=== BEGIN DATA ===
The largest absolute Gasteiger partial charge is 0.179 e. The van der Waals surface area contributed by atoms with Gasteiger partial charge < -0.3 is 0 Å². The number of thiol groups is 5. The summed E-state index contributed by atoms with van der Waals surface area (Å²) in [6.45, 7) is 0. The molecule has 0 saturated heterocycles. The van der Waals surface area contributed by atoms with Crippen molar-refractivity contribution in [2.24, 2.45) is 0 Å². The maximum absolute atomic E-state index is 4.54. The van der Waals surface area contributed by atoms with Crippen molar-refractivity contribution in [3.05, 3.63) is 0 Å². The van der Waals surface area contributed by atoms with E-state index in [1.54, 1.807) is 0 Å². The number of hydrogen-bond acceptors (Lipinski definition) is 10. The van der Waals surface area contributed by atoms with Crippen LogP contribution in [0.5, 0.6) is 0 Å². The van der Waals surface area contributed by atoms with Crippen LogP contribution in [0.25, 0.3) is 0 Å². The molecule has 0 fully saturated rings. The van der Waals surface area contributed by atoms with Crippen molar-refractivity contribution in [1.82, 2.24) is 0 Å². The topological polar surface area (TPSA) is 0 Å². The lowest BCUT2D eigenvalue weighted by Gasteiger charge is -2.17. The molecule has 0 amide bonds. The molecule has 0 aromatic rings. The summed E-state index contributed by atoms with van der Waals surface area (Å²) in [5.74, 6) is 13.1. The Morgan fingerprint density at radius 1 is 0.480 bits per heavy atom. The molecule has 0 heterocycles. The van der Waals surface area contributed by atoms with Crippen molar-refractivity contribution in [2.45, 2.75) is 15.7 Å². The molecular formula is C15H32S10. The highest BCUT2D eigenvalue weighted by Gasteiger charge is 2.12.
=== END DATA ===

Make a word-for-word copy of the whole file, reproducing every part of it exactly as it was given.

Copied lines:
The largest absolute Gasteiger partial charge is 0.179 e. The van der Waals surface area contributed by atoms with Gasteiger partial charge < -0.3 is 0 Å². The number of thiol groups is 5. The summed E-state index contributed by atoms with van der Waals surface area (Å²) in [6.45, 7) is 0. The molecule has 0 saturated heterocycles. The van der Waals surface area contributed by atoms with Crippen molar-refractivity contribution in [2.24, 2.45) is 0 Å². The maximum absolute atomic E-state index is 4.54. The van der Waals surface area contributed by atoms with Crippen molar-refractivity contribution in [3.05, 3.63) is 0 Å². The van der Waals surface area contributed by atoms with E-state index in [1.54, 1.807) is 0 Å². The number of hydrogen-bond acceptors (Lipinski definition) is 10. The van der Waals surface area contributed by atoms with Crippen LogP contribution in [0.5, 0.6) is 0 Å². The van der Waals surface area contributed by atoms with Crippen LogP contribution in [0.25, 0.3) is 0 Å². The molecule has 0 fully saturated rings. The van der Waals surface area contributed by atoms with Crippen molar-refractivity contribution in [1.82, 2.24) is 0 Å². The topological polar surface area (TPSA) is 0 Å². The lowest BCUT2D eigenvalue weighted by Gasteiger charge is -2.17. The molecule has 0 amide bonds. The molecule has 0 aromatic rings. The summed E-state index contributed by atoms with van der Waals surface area (Å²) in [5.74, 6) is 13.1. The Morgan fingerprint density at radius 1 is 0.480 bits per heavy atom. The molecule has 0 heterocycles. The van der Waals surface area contributed by atoms with Crippen molar-refractivity contribution in [2.45, 2.75) is 15.7 Å². The molecular formula is C15H32S10. The highest BCUT2D eigenvalue weighted by Gasteiger charge is 2.12.